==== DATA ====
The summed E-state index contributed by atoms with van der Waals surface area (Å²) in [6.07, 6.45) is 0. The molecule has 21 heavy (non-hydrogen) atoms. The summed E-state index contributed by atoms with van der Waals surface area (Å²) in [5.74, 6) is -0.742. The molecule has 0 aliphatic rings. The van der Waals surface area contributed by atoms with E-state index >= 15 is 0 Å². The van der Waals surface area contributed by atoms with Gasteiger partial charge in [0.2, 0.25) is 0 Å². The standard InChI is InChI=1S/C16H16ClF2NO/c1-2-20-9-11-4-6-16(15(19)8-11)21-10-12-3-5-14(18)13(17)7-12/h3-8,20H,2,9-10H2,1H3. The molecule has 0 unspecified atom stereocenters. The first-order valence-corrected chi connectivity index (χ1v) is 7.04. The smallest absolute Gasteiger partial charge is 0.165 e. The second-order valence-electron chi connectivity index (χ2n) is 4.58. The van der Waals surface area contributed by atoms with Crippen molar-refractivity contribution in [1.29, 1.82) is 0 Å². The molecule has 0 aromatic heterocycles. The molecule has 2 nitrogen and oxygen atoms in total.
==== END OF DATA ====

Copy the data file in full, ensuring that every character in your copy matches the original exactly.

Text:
The summed E-state index contributed by atoms with van der Waals surface area (Å²) in [6.07, 6.45) is 0. The molecule has 21 heavy (non-hydrogen) atoms. The summed E-state index contributed by atoms with van der Waals surface area (Å²) in [5.74, 6) is -0.742. The molecule has 0 aliphatic rings. The van der Waals surface area contributed by atoms with E-state index >= 15 is 0 Å². The van der Waals surface area contributed by atoms with Gasteiger partial charge in [0.2, 0.25) is 0 Å². The standard InChI is InChI=1S/C16H16ClF2NO/c1-2-20-9-11-4-6-16(15(19)8-11)21-10-12-3-5-14(18)13(17)7-12/h3-8,20H,2,9-10H2,1H3. The molecule has 0 unspecified atom stereocenters. The first-order valence-corrected chi connectivity index (χ1v) is 7.04. The smallest absolute Gasteiger partial charge is 0.165 e. The second-order valence-electron chi connectivity index (χ2n) is 4.58. The van der Waals surface area contributed by atoms with Crippen molar-refractivity contribution in [1.29, 1.82) is 0 Å². The molecule has 0 aromatic heterocycles. The molecule has 2 nitrogen and oxygen atoms in total.